WASHINGTON — Democrats and Republicans clashed Monday over the effort to make Washington, D.C., the 51st state, a proposal that has been gaining popularity among Democrats and the public.
Lawmakers on the House Oversight and Reform Committee debated the statehood campaign during a hearing that examined legislation dubbed "the Washington, D.C. Admission Act," which was introduced in late January in the House by Del. Eleanor Holmes Norton, a Democrat who represents D.C., and in the Senate by Democrat Tom Carper of Delaware.
Democrats argued Monday that Washingtonians are treated as second-class citizens, performing the responsibilities of citizens but not receiving representation in Congress in return. Republicans, by contrast, voiced their staunch opposition to the effort, claiming that the legislation violates the Constitution.
Norton, however, noted that the Constitution's admissions clause gives Congress authority to admit new states, with 37 states being admitted through an act of Congress. The longtime delegate who has pushed for D.C. statehood for years explained that the issue is personal.
“My own family has lived through almost 200 years of change in the District of Columbia, since my great grandfather, Richard Holmes, as a slave, walked away from a plantation in Virginia, and made his way to the district. Today it is my great honor to serve in a city where my father’s family has lived without equal representation for almost two centuries,” she said. “Congress can no longer allow D.C. residents to be sidelined in the democratic process.”
Norton said that D.C. has “never been closer” to statehood until now with Democrats in control of the House, Senate and White House.
Democrats have intensified their push for D.C. statehood since they took control of the Senate this year. The House would likely pass the legislation again, which it did in the last Congress, but it has little chance of clearing the evenly divided Senate given the 60-vote hurdle to overcome a filibuster.
Many GOP lawmakers have expressed opposition to D.C. statehood given that any congressional representation would almost certainly be Democratic.
House Majority Leader Steny Hoyer, D-Md., told reporters ahead of the hearing that the legislation “would give D.C. residents voting representation in the House and two United States Senators, which is to say, they would be deemed to be equal to every other citizen.” Hoyer said that he plans to bring the legislation to the floor “in the near future.”
Rep. Carolyn Maloney, D-N.Y., chairwoman of the committee, called on her colleagues to support the measure and said that it would “fulfill the promise of democracy” for more than 712,000 Americans who live in the city.
“D.C. residents are American citizens. They fight honorably to protect our nation overseas. They pay taxes. In fact, D.C. pays more in federal taxes than 22 states, and more per capita than any state in our nation. D.C. residents have all the responsibilities of citizenship, but they have no congressional voting rights, and only limited self government,” she said. “The sad truth is that most of my Republican colleagues oppose D.C. statehood simply because they believe it would dilute their power.”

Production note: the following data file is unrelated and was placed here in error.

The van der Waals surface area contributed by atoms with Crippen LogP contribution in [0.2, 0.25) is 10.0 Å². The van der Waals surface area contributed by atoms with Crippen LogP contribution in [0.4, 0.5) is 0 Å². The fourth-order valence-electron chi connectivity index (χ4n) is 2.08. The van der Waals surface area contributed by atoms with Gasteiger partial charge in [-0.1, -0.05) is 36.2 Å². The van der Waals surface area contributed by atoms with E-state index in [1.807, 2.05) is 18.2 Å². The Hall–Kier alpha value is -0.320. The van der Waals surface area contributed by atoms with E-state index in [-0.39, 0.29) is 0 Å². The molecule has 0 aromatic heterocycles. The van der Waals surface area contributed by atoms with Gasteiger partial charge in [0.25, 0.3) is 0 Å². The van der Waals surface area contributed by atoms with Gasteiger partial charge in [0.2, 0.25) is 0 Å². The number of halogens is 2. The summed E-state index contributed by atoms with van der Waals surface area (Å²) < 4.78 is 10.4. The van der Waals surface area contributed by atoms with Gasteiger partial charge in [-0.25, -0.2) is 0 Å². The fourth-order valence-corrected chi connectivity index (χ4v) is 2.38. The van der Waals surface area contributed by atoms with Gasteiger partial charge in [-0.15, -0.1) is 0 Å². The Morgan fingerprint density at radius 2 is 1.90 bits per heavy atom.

Rep. James Comer, R-Ky., ranking member on the committee, spoke out against making D.C. a state and said that the bill is “unconstitutional,” arguing that the city is smaller than Columbus, Ohio, and is 90 percent Democratic.
“D.C. statehood is a key part of the radical leftist agenda to reshape America, along with the Green New Deal, defunding the police and packing the U.S. Supreme Court,” he said.
Rep. Virginia Foxx, R-N.C., spent her line of questioning asking about how many Democrats live in D.C., and whether they would elect two Democrats to the Senate if the city became a state.
Foxx said that Democrats are "attempting to use a razor-thin majority that it has to entrench itself in power" and is trying to use D.C. as a "pawn" to gain power.
"The opinions being offered here today by the witnesses that the Democrats had brought show me that there is an attitude of little respect for the Constitution," Foxx said.
Rep. Gerry Connolly, D-Va., said that Foxx "let the cat out of the bag" with her questions, which he called "profoundly inappropriate," because he said Republicans are making the issue about partisanship and political affiliation.
Mayor Muriel Bowser, a vocal proponent of statehood, and Phil Mendelson, chairman of the D.C. Council, were among the witnesses who testified Monday. Both noted that the city is bigger in population than Vermont and Wyoming, pay more in capita than any state and pay more in federal taxes than 22 states. Bowser pointed out that Washington was short changed $755 million in one of the previous Covid-19 relief packages last year because it isn’t considered a state.
Other Republicans argued D.C. should not become a state because its economy is that of a city. Rep. Glenn Grothman, R-Wis., noted that D.C. doesn't have a manufacturing, agriculture or mining industry.
"I think normally when a congressman or even more a senator, weighs the bills that are up there, they have to address how they will affect manufacturing, agriculture, mining, which is where the wealth of a country comes from. I'm not aware of virtually any of that in your city," said Grothman.
"We do not have any mines, congressman," Bowser replied.
Responding to critics of statehood, Bowser said, “Arguing that Washingtonians must remain disenfranchised to protect the interest of the federal government is dangerous, outdated and downright insulting.”
Statehood opponents, Mendelson said, offer countless arguments against making D.C. a state, but he said, “None of them overcome the basic principle that there should be no taxation without representation.”